|Be slow of tongue and quick of eye. - Cervantes|
RFE/RL NEWSLINE Vol. 2, No. 127 Part II, 3 July 1998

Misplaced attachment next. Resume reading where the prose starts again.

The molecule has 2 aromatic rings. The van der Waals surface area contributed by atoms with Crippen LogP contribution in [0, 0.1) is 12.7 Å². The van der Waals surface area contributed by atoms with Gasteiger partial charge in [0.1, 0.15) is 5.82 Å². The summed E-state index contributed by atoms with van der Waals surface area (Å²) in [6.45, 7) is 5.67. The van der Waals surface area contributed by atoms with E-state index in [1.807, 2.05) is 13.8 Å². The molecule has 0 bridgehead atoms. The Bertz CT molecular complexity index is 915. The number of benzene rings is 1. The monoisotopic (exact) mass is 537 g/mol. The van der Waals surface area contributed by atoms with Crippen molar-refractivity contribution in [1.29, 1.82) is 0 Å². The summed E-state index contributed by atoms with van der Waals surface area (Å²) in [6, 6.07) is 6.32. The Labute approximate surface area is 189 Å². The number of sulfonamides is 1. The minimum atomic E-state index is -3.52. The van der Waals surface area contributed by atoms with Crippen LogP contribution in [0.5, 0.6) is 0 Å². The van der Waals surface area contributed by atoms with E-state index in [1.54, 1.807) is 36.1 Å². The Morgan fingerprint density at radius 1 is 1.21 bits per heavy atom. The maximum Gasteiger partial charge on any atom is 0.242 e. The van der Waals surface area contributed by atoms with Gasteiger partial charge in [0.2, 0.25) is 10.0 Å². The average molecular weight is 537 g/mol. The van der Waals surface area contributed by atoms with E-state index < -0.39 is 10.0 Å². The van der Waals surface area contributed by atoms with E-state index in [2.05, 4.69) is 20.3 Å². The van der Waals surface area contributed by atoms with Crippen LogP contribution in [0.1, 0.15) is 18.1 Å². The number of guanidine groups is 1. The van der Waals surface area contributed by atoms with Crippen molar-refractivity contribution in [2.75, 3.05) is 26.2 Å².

___________________________________________________________ RFE/RL NEWSLINE Vol. 2, No. 127 Part II, 3 July 1998 A daily report of developments in Eastern and Southeastern Europe, Russia, the Caucasus and Central Asia prepared by the staff of Radio Free Europe/Radio Liberty. This is Part II, a compilation of news concerning Central, Eastern, and Southeastern Europe. Part I covers Russia, Transcaucasia and Central Asia and is distributed simultaneously as a second document. Back issues of RFE/RL Newsline and the OMRI Daily Digest are online at RFE/RL's Web site: http://www.rferl.org/newsline xxxxxxxxxxxxxxxxxxxxxxxxxx****xxxxxxxxxxxxxxxxxxxxxxxxxx Note to readers: RFE/RL Newsline will not appear on Monday, 6 July, a holiday in the Czech Republic. xxxxxxxxxxxxxxxxxxxxxxxxxxxxxxxxxxxxxxxxxxxxxxxxxxxxxxxx Headlines, Part II * KREMLIN URGES REGIONAL LEADERS TO SNUB LATVIA'S BIRKAVS * CLINTON BLAMES BOTH SIDES IN KOSOVA * KIJEVA SIEGE OVER xxxxxxxxxxxxxxxxxxxxxxxxxxxxxxxxxxxxxxxxxxxxxxxxxxxxxxxx REGIONAL AFFAIRS KREMLIN URGES REGIONAL LEADERS TO SNUB LATVIA'S BIRKAVS... The Russian presidential administration has recommended that Governors Vladimir Yakovlev of St. Petersburg and Yevgenii Mikhailov of Pskov Oblast avoid all contact with Latvian Foreign Minister Valdis Birkavs when he visits St. Petersburg next week to open the new building of the Latvian Consulate-General, Interfax reported on 2 July. Russian presidential spokesman Sergei Yastrzhembskii told the news agency that the recommendation is prompted by unresolved issues linked to ethnic Russians living in Latvia. Given that those problems have not been resolved by the Latvian parliament, contacts with Birkavs "would be an incorrect message both to Russian society and the Latvian authorities," Yastrzhembskii said. JC ...WHILE MOSCOW DENIES IMPOSING SANCTIONS ON LATVIA. Also on 2 July, Russian Foreign Ministry spokesman Vladimir Rakhmanin told journalists in Moscow that Russia has not imposed economic sanctions on Latvia, Interfax reported. Rakhmanin noted that beginning the previous day, Moscow abolished reduced tariffs for transit freight en route to Latvia, but he stressed the measure was taken "in order to streamline trade and economic relations with Latvia" and was not an embargo. "Russia opposes economic sanctions. This is our country's firm position," he said. The same day, Latvian Foreign Minister Birkavs announced that Riga will launch a campaign to notify international financial organizations about Russia's economic pressure on Latvia. Moscow, he argued, is violating IMF principles and regulations as well as the joint communique of the G-8 energy ministers on the free transit of goods. "It is obvious that Russia has not imposed sanctions de jure, but they exist de facto," he commented. JC EAST-CENTRAL EUROPE HUMAN RIGHTS ORGANIZATION SLAMS BELARUS. Human Rights Watch accused Belarusian President Alyaksandr Lukashenka of being a "quasi dictator" who is reversing political reforms and abusing human rights, AP reported on 2 July. The New York- based group said in a report that Lukashenka has "recreated some of the worst aspects of the Soviet era." The report includes a list of human rights violations registered in Belarus, mostly instances of political persecution and harassment of the media. Meanwhile in Minsk, a book on Lukashenka has been published in which he is quoted saying that "not a single journalist has been harassed." PB BELARUS BEGINS NATIONAL HOLIDAY FESTIVITIES. On the eve of the country's national day, President Lukashenka said in a speech that Belarus will "bow to no one," AP reported on 2 July. In an apparent reference to Western critics of his government, Lukashenka said a country cannot enter the year 2000 "carrying the weight of political falsehood [and] using methods of political dictatorship." In 1996, Lukashenka changed Belarus's national day to 3 July, the day Soviet troops liberated Minsk from German forces during World War II. PB UKRAINIAN PRESIDENT FRUSTRATED BY PARLIAMENT. Leonid Kuchma on 2 July criticized Supreme Council deputies after they failed yet again to elect a parliamentary speaker, AP reported. Kuchma said that along with the 1998 budget, more than 100 bills await parliamentary approval. The budget includes a sharp reduction in the budget deficit, a major requirement for a $2.5 billion loan from the IMF. Kuchma said the failure of the legislature to address urgent economic issues has reached a "critical level." He said he is willing to work constructively with the parliament but is prepared to issue more decrees on economic matters if the body remains inactive. More than 50 deputies have been nominated for the speaker position in nearly 20 votes since the Supreme Council convened in mid-May. PB HEALTH OFFICIALS WARN OF RADIOACTIVE FOOD IN KYIV. Ukrainian health officials have found dozens of cases of excess radioactivity in foodstuffs being sold in Kyiv markets, particularly blueberries and mushrooms, AP reported on 2 July. Health authorities have begun televised warnings about the products, which originate from areas of the country contaminated by the 1986 explosion at Chornobyl. PB KWASNIEWSKI VETOES 15-PROVINCE PLAN. President Aleksander Kwasniewski on 2 July vetoed legislation to consolidate the country's provinces, Reuters reported. Kwasniewski said the bill, which has been passed by the Sejm and the Senate, contradicts the will of the people. Kwasniewski and leftist politicians favor reducing the number of provinces from 49 to 17, while the approved bill provides for 15 provinces. Solidarity politicians threatened to cut contacts with the president if he vetoed the bill. In other news, the Sejm approved a bill lifting the ban on beer advertising. The bill is expected to be approved by the Senate and signed by the president. Beer recently supplanted vodka as the most popular alcoholic beverage in Poland. PB POLAND TO COMPLETE POWER SECTOR PRIVATIZATION. Finance and Deputy Prime Minister Leszek Balcerowicz said on 2 July that Poland's power sector will be privatized by 2002, an RFE/RL correspondent in Warsaw reported. He said that energy prices could be deregulated as soon as January. And he added that the value of the firms to be privatized is nearly 100 billion zlotys ($29 billion). PB ZEMAN SAYS COALITION TALKS WITH FREEDOM UNION 'OVER'... Social Democratic Party (CSSD) chairman Milos Zeman on 2 July said the coalition talks with the Freedom Union are " definitely over." He said his latest proposal to Freedom Union leader Jan Ruml was to set up a coalition with Christian Democratic Party (KDU-CSL) leader Josef Lux as premier and with four seats in the cabinet for the union. Ruml, however, had turned the offer down, citing incompatibility between the parties' programs, CTK reported. The same day, Ruml told journalists that he admires the " responsibility and generosity" of Zeman's proposal and that he hopes the Civic Democratic Union (ODS) will displaying a similar attitude in talks with his party. MS ...BUT HAVEL ASKS HIM TO CONTINUE COALITION PARLEYS. After meeting with Zeman the same day, President Vaclav Havel said he has asked the CSSD leader "not to make hasty decisions" and to continue efforts to set up a coalition. He added that the CSSD proposals were "very open, consensual, and generous." Also on 2 July, ODS deputy chairman Ivan Langer described as "schizophrenic and absurd" a statement by KDU- CSL deputy chairman Jan Kasal, who said an ODS-Freedom Union-KDU-CSL coalition would be feasible if ODS leader Vaclav Klaus were not in the cabinet. Meanwhile, Miroslav Grebenicek, chairman of the Communist Party of Bohemia and Moravia, said his party will not support a minority government of CSSD ministers only. But he repeated his readiness to "tolerate" a CSSD-KDU-CSL minority government on certain conditions. KDU-CSL leader Josef Lux, however, has rejected that option. MS SLOVAK PARLIAMENT REJECTS BILL LIMITING HUNGARIAN EDUCATION. The Slovak and Hungarian opposition, supported by some representatives of the governing Movement for Democratic Slovakia, voted down on 2 July an amendment submitted to the parliament on Hungarian-language education in Slovakia. The bill, drafted by the Education Ministry, would have required Hungarian pupils to study history and geography in Slovak and use a curriculum and text books approved by the ministry. MSZ DOWNTOWN BOMBING KILLS FOUR IN BUDAPEST. Entrepreneur Jozsef Tamas Boros and three pedestrians were killed when a bomb exploded on 2 July in Budapest's downtown tourist zone. Some 25 people were injured. Media report that Boros, the owner of several restaurants in Budapest and at lake Balaton, was the target of the bombing. He had recently provided useful information to the police in an investigation into organized crime and illegal oil trade. Three attempts had been made on his life in the past two years, and his home was guarded by police. In other news, Prime Minister-designate Viktor Orban, on 2 July outlined his coalition government's program in the parliament. Top priorities are strengthening the defense of public security, tightening the penal code, and remedying social injustice. MSZ SOUTHEASTERN EUROPE CLINTON BLAMES BOTH SIDES IN KOSOVA. President Bill Clinton said in Hong Kong on 3 July that "Belgrade is primarily responsible" for the fighting in Kosova, but he added that "others, when they're having a good day or a good week on the military front, may also be reluctant to actually engage in dialogue." He concluded that "the conflict is going on. Both sides are involved in it. There is some uncertainty about who is willing and who is not willing to even negotiate about it. And we're working on it as best we can." Meanwhile in Tirana, five deserters from the Yugoslav army arrived after being taken across the Albanian frontier by fighters of the Kosova Liberation Army (UCK). A spokesman for the Albanian Interior Ministry said that two soldiers from Montenegro and three from Serbia "refused to kill women and children" and deserted their units. The five all have Muslim names, AP reported. PM HOLBROOKE, MILOSEVIC TO MEET. U.S. Ambassador to the UN Richard Holbrooke is scheduled to arrive in Belgrade on 3 July for talks with Yugoslav President Slobodan Milosevic aimed at defusing the crisis in Kosova. The previous day, Milosevic called for urgent talks between Serbs and Kosovars as "the only way" to solve the problem. He added that "there are not, nor will there be any repressive actions against the civilian population." Milosevic said that security forces are protecting citizens and their property from "bandits and terrorists." In Washington, a State Department spokesman said that Holbrooke's aim is to persuade Milosevic that "he's leading his country down the path to ruin and that it's time for him to get it through his head that the only course of wisdom is to pull back his forces, stop the crackdown, stop the use of heavy military equipment, and start...negotiations" (see "RFE/RL Newsline," 2 July 1998). PM BOMB EXPLODES IN PRISHTINA. A bomb went off in a market in an ethnic Serbian neighborhood in northwest Prishtina at 7 a.m. local time on 3 July. The explosion caused material damage but no injuries, Reuters reported. No one claimed responsibility. It was the first bombing in Prishtina since Milosevic launched his crackdown at the end of February. Also in Prishtina, Yugoslav air force jets continued low flights over the city in a recently begun move that Kosovar spokesmen say is intended to intimidate the ethnic Albanian majority. Meanwhile, shadow-state President Ibrahim Rugova said the Kosovars are ready to "pay whatever price is necessary" to achieve independence, RFE/RL's South Slavic Service reported. PM KIJEVA SIEGE OVER. Serbian forces broke through the UCK's lines around Kijeva from the west shortly after dawn on 3 July, the semi-official Serbian Media Center reported. Kosovar sources confirmed the story, Reuters added. The UCK had cut off some 200 Serbian civilians and two dozen policemen in the town for more than a week. Holbrooke earlier called Kijeva "the most dangerous place in Europe" and suggested that the confrontation could end with much bloodshed. PM ALBANIA TELLS UCK NOT TO ATTACK CIVILIANS. Prime Minister Fatos Nano said in a statement on 2 July that "we, the Albanian government, during our contact at different levels with our partners in Kosova, have asked that acts of violence on civilians of other ethnic groups be avoided." He warned that attacks on civilians would cause the international community to take a dim view of what Nano called "this Albanian popular movement." He also appealed to all Kosovar factions to agree on a joint negotiating platform. PM RUSSIA BLAMES KOSOVARS FOR CRISIS. Foreign Ministry spokesman Vladimir Rakhmanin told a briefing in Moscow on 2 July that "all outbursts of violence [in the province] were reactions by the Serbian security forces to provocations by Kosovar Albanians." He added that the Serbs will not be able to withdraw their forces before the "provocations" have ended. Rakhmanin noted that "only a political settlement can bring unquestionable long-term results. Judging from recent statements made in Washington and European capitals, such a view is starting to gain force there as well" (see "RFE/RL Newsline," 2 July 1998). Rakhmanin called the UCK a "terrorist group" that has no place in negotiations, which are limited to political groups, Interfax wrote. PM SOLANA SAYS 'NO MORE BOSNIAS.' NATO Secretary-General Javier Solana said in Sarajevo on 2 July that the Atlantic alliance "will not permit" a Bosnian-type conflict to emerge in Kosova. In Vienna, EU foreign affairs spokesman Hans van den Broek argued that NATO could intervene in Kosova even without a UN mandate if the conflict escalated. In Bonn, a government spokesman said that German officials will take steps to prevent the UCK from forcibly collecting contributions from Kosovars living there and have appealed to Rugova for help, the "Frankfurter Allgemeine Zeitung" reported. Holbrooke recently commented that forced contributions from Kosovars in Western Europe are "vital" for the UCK. Rugova's shadow state has depended for years on a "tax" paid by Kosovars abroad. PM SERBIA STOPS BROADCASTS BY PRISHTINA RADIO STATION. Serbian police and an official of the Telecommunications Ministry disabled the transmitter of Radio Kontakt in Prishtina on 1 July, the Association of Independent Electronic Media in Yugoslavia (ANEM) said in a statement in Belgrade the following day. Police also blocked the entrance to the broadcasters' building. The ministry charged that the station does not have a valid license, which officials of Kontakt denied. The station began broadcasting music on 19 June and had no trouble with the authorities until 1 July, when it began rebroadcasting news programs of independent Belgrade Radio B-92, VOA, and BBC. ANEM added that Kontakt is unique in Prishtina because it is the only station that seeks to promote interethnic dialogue and broadcasts both in Serbo-Croatian and in Albanian. PM UN URGES CROATIA TO GUARD SERBS' RIGHTS. The Security Council said in a statement in New York on 2 July that "ethnically related incidents, evictions, and housing intimidation cases" have been on the rise recently in eastern Slavonia, which returned to Croatian administration in January. "A continuation of this trend could have a seriously negative effect on the restoration of a multi- ethnic society in the Republic of Croatia," the text concluded. In Rome, Pope John Paul II discussed his upcoming trip to Croatia with Zagreb's Archbishop Josip Bozanic and Split's Ante Juric. In October, the pontiff will visit Croatia to proclaim Cardinal Alojzije Stepinac "blessed," which is the first step toward sainthood. Many Croatian Catholics regard him as a martyr for his country and his faith under communism. Many Serbs view him as at least an accomplice in the Croatian Axis puppet state's persecution of Serbs and other minorities. PM ROMANIA BACKS HELICOPTER PROJECT DESPITE IMF WARNINGS. The government on 2 July approved a deal with the U.S. Bell Helicopter Textron company whereby it would guarantee a $1.45 billion bond issue to finance the purchase of 96 AH-1- RO Dracula helicopters based on the Cobra model, RFE/RL's Bucharest bureau reported. The decision meets the conditions of Bell Helicopter Textron for purchasing a 70 percent stake in the Gimbav Brasov aircraft plant. Finance Minister Daniel Daianu and at least two other ministers abstained from voting. The IMF last year criticized the deal as over burdening the state budget. MS IMF DELEGATION ENDS ROMANIAN VISIT. Meanwhile, an IMF mission has wrapped up a visit to Romania to evaluate the country's economic performance. An IMF press release at the end of the visit was non-committal about renewing loans to Romania and said an IMF mission may return in the fall to review the implementation of the government's reform program. On 2 July, Prime Minister Radu Vasile met with IMF chief negotiator for Romania, Poul Thompsen. An IMF communique released after that meeting praised "progress in applying the market mechanism to monetary policies" but warned that the budget deficit may "increase substantially in the absence of revenue-enhancing measures and expenditure savings." It also urged Romania to "give priority to the privatization of autonomous state-owned companies and restructuring the banking system." MS MOLDOVAN PROSECUTOR-GENERAL RESIGNS. Dumitru Postovan has submitted his resignation to parliamentary chairman Dumitru Diacov, who has yet to decide whether to accept it, Infotag reported on 2 July. The agency said his resignation is probably connected to the report released one day earlier by the State Audit Office, which revealed gross violations of financial and economic legislation among government agencies. Postovan is a close friend of former Premier Andrei Sangheli. Also on 2 July, the parliament set up a special commission to recommend measures following the findings of the State Audit Office. In other news, BASA- press reported the previous day that deputies representing the ruling coalition parties have submitted a draft law amending legislation on political parties. The amendment envisages raising the minimum number of members a party needs to register from 300 to 10,000. MS BULGARIA ANNOUNCES TELECOM PRIVATIZATION. Zachary Zhelyazkov, director of the Bulgarian Privatization Agency, told journalists in Sofia on 29 June that by the end of this year, 51 percent of the stock in the Bulgarian Telecommunications Company will be sold to private investors, while the rest of the shares will remain in the government's hands. He said the government hopes to find a "strategic investor" capable of modernizing and developing the company, an RFE/RL correspondent in Sofia reported. 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